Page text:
O’Malley, Bryan Lee. Scott Pilgrim’s Precious Little Life. (Scott Pilgrim, Vol. 1)

Portland, OR: Oni Press, 2004.

I’d heard of this author in a vague sort of way, but hadn’t paid much attention to him. But then a friend who knew I’d been exploring the world of graphic novels strongly recommended this one, so I gave it a shot — and I’m glad I did. The author has a fresh and irreverent approach to storytelling about the modern urban world and a loopy sense of humor, especially in dialogue.

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Johnson, Marilyn. Lives in Ruins: Archaeologists and the Seductive Lure of Human Rabble.

NY: HarperCollins, 2014.

I’ve been an archaeology junkie all my life, starting with my reading of Gods, Graves, and Scholars: The Story of Archaeology in 5th Grade many years ago. The summer after my freshman year in college, I was an unpaid volunteer for the National Park Service’s Missouri Valley Basin Project on the upper Great Plains — which mostly meant holding a surveyor’s rod steady, but I loved being associated with the guys who were searching for Indian hunting sites.

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Hassler, Jon. Staggerford.

NY: Atheneum, 1977.

Miles Pruitt is a native and lifelong resident of the small, ordinary town of Staggerford, Minnesota, somewhere on the highway between Fargo and Duluth. At thirty-five, he’s been teaching Senior English for twelve years at the same high school he himself graduated from — which means he has been depending on the school’s basement cafeteria for hot lunches for more than half his life.

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Published in: on 23 April 2016 at 10:25 am  Leave a Comment  
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Clarke, Arthur C. Expedition to Earth.

NY: Ballantine, 1953.

Along with Heinlein and Asimov, Clarke is considered one of the Big Three of the Golden Age of science fiction. He was just as much a geek as the other two, but his literary style was rather more subtle, which made him a favorite (along with Ray Bradbury) with those who didn’t want to admit they read “that sci-fi stuff.” And after six decades, his books and stories are still well worth reading. They haven’t “aged out,” even if space ships don’t have radio tubes.

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Weir, Andy. The Martian.

NY: Random House, 2014.

Okay, so I’ve had this one on my Kindle for awhile now, waiting until I was in the right frame of mind to read it. The reviews were uniformly stellar, so I didn’t want to screw up the experience with distractions. And this week, conditions were just right. I opened the file and went to page one. And, damn, Weir sets the hook quicker than any author I have ever encountered! Two paragraphs in and I was absorbed. For three days, I haven’t done much of anything else but share the hair-raising adventures of Mark Watney, astronaut, as he tries to survive being abandoned on Mars.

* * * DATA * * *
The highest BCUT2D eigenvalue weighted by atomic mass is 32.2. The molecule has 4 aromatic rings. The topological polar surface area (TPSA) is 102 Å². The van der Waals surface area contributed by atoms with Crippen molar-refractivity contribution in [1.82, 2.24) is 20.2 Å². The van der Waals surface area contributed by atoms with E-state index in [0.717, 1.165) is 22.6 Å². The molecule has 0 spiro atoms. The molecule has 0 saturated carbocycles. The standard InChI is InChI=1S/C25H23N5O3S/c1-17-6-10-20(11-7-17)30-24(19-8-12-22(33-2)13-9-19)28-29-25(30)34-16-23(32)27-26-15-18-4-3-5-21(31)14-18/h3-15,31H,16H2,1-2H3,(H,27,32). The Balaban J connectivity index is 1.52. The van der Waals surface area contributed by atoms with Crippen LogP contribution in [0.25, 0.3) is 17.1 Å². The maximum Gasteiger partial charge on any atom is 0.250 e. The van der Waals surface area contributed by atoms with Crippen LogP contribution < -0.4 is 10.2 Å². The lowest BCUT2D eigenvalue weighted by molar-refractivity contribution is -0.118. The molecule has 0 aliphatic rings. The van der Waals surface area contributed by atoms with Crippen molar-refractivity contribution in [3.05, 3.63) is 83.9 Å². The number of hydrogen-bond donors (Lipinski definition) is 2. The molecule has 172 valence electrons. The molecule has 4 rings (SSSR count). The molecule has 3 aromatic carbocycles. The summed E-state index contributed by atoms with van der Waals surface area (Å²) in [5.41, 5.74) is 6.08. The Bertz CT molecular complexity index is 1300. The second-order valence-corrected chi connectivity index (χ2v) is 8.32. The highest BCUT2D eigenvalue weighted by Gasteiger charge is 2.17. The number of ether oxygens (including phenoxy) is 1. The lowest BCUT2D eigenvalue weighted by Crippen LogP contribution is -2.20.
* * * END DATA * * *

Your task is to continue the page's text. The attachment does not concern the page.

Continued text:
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Galbraith, Robert. Career of Evil.

NY: Little, Brown, 2015.

If there was any doubt that J. K. Rowling had a much more varied selection of arrows in her quiver than Harry Potter, this third volume in the series featuring London private detective Cormoran Strike should put paid to that. Strike, rising star in the British Army’s criminal investigation branch before an IED in Afghanistan took most of his leg, has had two recent and highly newsworthy successes as a civilian detective, at the expense of the badly embarrassed Scotland Yard — but the publicity is bringing in the clients, so that’s okay.

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Clines, Peter. The Fold.

NY: Crown, 2015.

It’s always nice to discover a new science fiction author who does competent work. Clines has written a half-dozen books before this one, but they seem to be heavy on zombie apocalypses and such, not “real” SF. This one is more like the old Astounding hard-science pulp adventures of the John Campbell days, and it’s quite well done.

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Gardiner, Robert. The Sailing Frigate: A History in Ship Models.

Barnsley, Yorkshire, 2012.

It’s unfortunate for modern naval historians — and for fans of Napoleonic-era maritime adventure fiction, like me — that none of the nearly three hundred frigates built by the Royal Navy alone during this period have survived. The only remaining warships that operated under sail are a couple of much larger vessels, like Nelson’s Victory.

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Published in: on 9 April 2016 at 5:41 am  Leave a Comment  
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Castellucci, Cecil & Jim Rugg. The Plain Janes.

NY: DC Comics, 2007.

Graphic novels — not collections of DC superhero comics, but scratch-written stories — can be kind of a mixed bag. This author has won several awards for her work aimed at the YA market, but in my opinion, she’s only about halfway to where she might be.

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Robinson, Peter. In the Dark Places.

NY: Morrow, 2015.

There have been twenty-one previous novels featuring DCI Alan Banks of Yorkshire CID and they’ve generally been quite good, earning the author a number of honors and literary awards. Banks is a fully rounded character, now facing his last few years before retirement, and the homicide squad he has slowly built up is his pride and joy, staffed by characters who are also interesting and nicely developed.

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